“Under both California and federal law, the question whether an individual worker should properly be classified as an employee or, instead, as an independent contractor has considerable significance for workers, businesses, and the public generally.” These are the openings words of the newest California Supreme Court decision with respect to independent contractors: Dynamex Operations West, Inc. v. Superior Court of Los Angeles County (Cal. 2018). While the decision in Dynamex may provide clarity for the future, it also ensures that California employers will find independent contractor classifications riskier than ever before.
Briefly, the plaintiffs in Dynamex were a class of document and package delivery drivers. The work performed and working arrangements of these drivers were not dissimilar to those of the many “gig economy” workers who are also generally classified as independent contractors.
As independent contractors, the drivers were not afforded any of the privileges of labor and employment law, simply because such laws do not apply to independent contractors. The contractors were, in other words, not entitled by law to minimum wage, overtime, meal or rest breaks, protections against discrimination, paid medical and family leave benefits, paid sick leave, and more. They were also responsible for a self-employment tax and their employers were consequently not subject to the payroll taxes that apply to virtually all employees.
After hearing oral arguments in February 2018, the California Supreme Court found that there are numerous definitions present in California law that might supply the answer as to whether an individual worker is an “employee.” These tests are well-known in other jurisdictions, such as the “economic realities” test and the “suffer or permit to work” test. In reaching its holding, the Court outright eschewed these tests in favor of the “ABC Test,” a three-factor test that begins with the presumption that an individual is an employee, rather than a contractor.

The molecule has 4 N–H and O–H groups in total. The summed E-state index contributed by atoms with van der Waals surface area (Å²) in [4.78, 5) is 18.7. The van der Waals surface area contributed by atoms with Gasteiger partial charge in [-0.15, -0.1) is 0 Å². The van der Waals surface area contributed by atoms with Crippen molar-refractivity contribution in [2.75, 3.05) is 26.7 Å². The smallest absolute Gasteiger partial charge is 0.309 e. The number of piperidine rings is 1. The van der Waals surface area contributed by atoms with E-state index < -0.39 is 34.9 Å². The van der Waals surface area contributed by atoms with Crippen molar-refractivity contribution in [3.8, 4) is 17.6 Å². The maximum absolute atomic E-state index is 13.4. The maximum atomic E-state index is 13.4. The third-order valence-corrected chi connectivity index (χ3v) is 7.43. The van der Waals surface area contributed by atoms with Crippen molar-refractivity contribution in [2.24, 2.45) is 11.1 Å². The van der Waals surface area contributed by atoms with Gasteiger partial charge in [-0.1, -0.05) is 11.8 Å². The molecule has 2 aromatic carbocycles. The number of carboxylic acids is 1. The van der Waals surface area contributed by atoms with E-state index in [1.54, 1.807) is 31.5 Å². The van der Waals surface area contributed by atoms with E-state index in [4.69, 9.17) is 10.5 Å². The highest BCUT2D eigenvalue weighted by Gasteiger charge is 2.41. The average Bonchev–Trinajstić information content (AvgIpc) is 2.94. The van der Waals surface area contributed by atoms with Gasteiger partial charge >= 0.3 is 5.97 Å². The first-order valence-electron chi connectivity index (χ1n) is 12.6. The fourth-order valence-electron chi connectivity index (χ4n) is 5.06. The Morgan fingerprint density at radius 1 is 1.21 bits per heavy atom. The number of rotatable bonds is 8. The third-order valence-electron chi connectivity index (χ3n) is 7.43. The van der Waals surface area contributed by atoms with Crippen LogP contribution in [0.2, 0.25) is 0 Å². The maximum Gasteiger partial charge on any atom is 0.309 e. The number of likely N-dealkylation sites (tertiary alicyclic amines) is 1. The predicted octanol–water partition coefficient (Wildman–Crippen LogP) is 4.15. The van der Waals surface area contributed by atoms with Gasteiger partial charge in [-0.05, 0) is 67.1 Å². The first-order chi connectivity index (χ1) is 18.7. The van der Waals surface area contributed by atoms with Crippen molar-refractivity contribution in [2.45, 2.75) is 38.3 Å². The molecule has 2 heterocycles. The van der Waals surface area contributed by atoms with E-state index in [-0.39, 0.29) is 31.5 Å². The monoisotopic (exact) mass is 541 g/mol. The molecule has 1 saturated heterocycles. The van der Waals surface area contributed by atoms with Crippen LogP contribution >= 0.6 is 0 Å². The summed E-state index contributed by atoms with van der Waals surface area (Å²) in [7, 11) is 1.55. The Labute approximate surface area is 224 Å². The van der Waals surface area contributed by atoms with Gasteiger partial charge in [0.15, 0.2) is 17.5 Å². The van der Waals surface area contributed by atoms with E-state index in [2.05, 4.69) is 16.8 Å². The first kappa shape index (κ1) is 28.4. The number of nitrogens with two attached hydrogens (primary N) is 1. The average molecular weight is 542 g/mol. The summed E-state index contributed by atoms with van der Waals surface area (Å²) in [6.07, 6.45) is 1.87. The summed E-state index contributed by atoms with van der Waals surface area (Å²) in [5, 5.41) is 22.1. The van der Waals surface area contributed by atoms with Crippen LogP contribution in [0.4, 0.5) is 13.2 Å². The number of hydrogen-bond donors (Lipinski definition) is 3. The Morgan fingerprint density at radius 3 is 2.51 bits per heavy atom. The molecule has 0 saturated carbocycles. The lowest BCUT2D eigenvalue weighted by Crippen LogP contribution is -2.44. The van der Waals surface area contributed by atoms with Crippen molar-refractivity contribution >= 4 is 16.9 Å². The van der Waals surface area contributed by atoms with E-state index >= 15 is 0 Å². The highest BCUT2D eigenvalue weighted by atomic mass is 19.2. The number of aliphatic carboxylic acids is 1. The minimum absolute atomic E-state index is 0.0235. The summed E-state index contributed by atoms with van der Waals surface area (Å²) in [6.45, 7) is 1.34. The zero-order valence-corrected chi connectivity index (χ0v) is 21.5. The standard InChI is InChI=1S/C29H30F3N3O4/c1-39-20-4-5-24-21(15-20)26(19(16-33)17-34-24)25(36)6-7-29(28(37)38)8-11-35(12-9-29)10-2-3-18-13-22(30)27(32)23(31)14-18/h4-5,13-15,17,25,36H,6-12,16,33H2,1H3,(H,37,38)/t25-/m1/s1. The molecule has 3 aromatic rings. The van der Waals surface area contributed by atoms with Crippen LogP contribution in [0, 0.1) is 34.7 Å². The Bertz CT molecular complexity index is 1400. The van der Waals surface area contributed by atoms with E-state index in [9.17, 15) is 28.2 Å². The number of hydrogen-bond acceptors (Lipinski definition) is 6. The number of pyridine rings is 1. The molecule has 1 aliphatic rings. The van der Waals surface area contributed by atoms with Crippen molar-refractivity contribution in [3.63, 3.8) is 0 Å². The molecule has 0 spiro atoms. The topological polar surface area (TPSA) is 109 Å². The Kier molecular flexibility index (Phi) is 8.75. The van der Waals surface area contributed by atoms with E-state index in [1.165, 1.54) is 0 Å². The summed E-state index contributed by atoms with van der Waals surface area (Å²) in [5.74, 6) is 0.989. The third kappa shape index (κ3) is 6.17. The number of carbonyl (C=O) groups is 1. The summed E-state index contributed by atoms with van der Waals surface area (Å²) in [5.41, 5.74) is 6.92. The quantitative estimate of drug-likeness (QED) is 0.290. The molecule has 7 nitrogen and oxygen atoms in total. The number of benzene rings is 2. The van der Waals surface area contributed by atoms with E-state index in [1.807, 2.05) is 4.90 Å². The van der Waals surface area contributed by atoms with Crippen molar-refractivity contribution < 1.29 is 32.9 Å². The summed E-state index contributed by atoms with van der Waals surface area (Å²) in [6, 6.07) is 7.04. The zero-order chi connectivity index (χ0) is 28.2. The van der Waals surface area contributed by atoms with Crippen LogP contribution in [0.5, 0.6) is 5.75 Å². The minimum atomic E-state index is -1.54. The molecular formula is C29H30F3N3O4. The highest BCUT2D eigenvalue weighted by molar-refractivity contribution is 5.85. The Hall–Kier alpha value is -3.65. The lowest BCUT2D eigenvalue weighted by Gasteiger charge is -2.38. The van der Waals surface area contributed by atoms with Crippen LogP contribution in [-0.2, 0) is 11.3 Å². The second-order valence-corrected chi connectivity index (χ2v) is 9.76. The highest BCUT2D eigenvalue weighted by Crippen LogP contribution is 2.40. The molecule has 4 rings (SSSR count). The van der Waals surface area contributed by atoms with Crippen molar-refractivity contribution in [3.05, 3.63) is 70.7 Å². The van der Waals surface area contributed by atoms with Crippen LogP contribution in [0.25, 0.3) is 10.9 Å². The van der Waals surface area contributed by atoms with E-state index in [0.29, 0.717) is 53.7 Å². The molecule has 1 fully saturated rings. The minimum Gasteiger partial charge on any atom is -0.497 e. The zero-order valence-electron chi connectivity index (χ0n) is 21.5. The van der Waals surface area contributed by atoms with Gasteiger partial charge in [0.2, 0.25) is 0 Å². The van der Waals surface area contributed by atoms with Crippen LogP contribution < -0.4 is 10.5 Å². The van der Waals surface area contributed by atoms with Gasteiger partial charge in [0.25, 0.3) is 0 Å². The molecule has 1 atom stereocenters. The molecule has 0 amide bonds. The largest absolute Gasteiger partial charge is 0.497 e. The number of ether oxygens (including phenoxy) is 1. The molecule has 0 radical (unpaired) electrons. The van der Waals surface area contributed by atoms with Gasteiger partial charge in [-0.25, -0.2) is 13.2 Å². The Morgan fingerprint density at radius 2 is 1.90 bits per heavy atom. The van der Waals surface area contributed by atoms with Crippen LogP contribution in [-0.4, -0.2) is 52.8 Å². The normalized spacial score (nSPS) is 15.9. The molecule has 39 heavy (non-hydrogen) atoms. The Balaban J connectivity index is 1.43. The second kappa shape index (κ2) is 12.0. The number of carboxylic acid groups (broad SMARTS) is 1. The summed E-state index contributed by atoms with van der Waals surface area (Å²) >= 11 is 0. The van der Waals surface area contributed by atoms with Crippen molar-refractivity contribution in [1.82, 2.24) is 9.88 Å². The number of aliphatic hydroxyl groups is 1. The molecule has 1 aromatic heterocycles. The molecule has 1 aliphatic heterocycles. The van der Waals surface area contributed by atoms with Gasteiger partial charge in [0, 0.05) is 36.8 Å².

The presumption is critical to understanding the impact of Dynamex. It means that a labor department or court will assume that any worker whose classification is under scrutiny is an employee and it is the company, also referred to as a hiring entity, that must prove that this is not in fact so; conversely, the hiring entity must prove to the agency or court that the person in question is a contractor rather than an employee.
To prove this, the employer must establish all of the following three items:
- That the worker is free from the control and direction of the hiring entity in connection with the performance of the work, both under the contract for the performance of the work and in fact;
- That the worker performs work that is outside the usual course of the hiring entity’s business; and
- That the worker is customarily engaged in an independently established trade, occupation, or business of the same nature as the work performed.
Let’s review these factors individually.
That the worker is free from the control and direction of the hiring entity in connection with the performance of the work, both under the contract for the performance of the work and in fact.
This first factor borrows from the “suffer or permit to work” test which had been argued by Dynamex as the appropriate standard. It looks to the degree of control exercised by a hiring entity over the worker. If the degree of control is similar to that exercised over employees, then this first part of the test is not met and the contractor classification is erroneous; i.e. the individual in question is an employee, not a contractor.
Companies who wish to review their classification practices should look comparatively to requirements imposed upon workers whom they seek to classify as contractors when evaluating risk under this first factor. Are the requirements similar to those of employees, whether in substance, quantity, or a combination thereof? What is the practical, at-work experience of the contractor, and is it truly dissimilar to that experienced by employees?
Second, companies will be required to prove: That the worker performs work that is outside the usual course of the hiring entity’s business.